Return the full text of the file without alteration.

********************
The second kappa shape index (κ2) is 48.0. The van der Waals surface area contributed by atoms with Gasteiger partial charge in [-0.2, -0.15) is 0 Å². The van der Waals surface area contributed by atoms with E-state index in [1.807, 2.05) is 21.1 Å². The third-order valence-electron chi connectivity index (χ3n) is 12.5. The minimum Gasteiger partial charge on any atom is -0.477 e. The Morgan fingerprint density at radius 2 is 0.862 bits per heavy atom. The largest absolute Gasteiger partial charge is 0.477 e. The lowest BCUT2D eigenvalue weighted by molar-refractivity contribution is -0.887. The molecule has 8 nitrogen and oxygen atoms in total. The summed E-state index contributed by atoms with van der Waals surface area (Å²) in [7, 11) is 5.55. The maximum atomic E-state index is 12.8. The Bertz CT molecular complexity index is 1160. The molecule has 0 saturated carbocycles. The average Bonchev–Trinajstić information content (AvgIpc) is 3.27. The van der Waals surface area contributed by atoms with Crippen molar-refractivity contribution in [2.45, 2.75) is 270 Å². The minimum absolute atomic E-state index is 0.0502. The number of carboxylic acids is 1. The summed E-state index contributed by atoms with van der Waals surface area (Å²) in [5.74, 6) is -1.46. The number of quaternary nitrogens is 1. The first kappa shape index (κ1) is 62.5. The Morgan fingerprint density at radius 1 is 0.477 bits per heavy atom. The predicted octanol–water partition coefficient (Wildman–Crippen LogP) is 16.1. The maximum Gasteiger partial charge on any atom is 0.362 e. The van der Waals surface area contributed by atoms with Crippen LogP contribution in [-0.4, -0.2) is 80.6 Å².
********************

The second kappa shape index (κ2) is 48.0. The van der Waals surface area contributed by atoms with Gasteiger partial charge in [-0.2, -0.15) is 0 Å². The van der Waals surface area contributed by atoms with E-state index in [1.807, 2.05) is 21.1 Å². The third-order valence-electron chi connectivity index (χ3n) is 12.5. The minimum Gasteiger partial charge on any atom is -0.477 e. The Morgan fingerprint density at radius 2 is 0.862 bits per heavy atom. The largest absolute Gasteiger partial charge is 0.477 e. The lowest BCUT2D eigenvalue weighted by molar-refractivity contribution is -0.887. The molecule has 8 nitrogen and oxygen atoms in total. The summed E-state index contributed by atoms with van der Waals surface area (Å²) in [7, 11) is 5.55. The maximum atomic E-state index is 12.8. The Bertz CT molecular complexity index is 1160. The molecule has 0 saturated carbocycles. The average Bonchev–Trinajstić information content (AvgIpc) is 3.27. The van der Waals surface area contributed by atoms with Crippen molar-refractivity contribution in [2.45, 2.75) is 270 Å². The minimum absolute atomic E-state index is 0.0502. The number of carboxylic acids is 1. The summed E-state index contributed by atoms with van der Waals surface area (Å²) in [5.74, 6) is -1.46. The number of quaternary nitrogens is 1. The first kappa shape index (κ1) is 62.5. The Morgan fingerprint density at radius 1 is 0.477 bits per heavy atom. The predicted octanol–water partition coefficient (Wildman–Crippen LogP) is 16.1. The maximum Gasteiger partial charge on any atom is 0.362 e. The van der Waals surface area contributed by atoms with Crippen LogP contribution in [-0.4, -0.2) is 80.6 Å².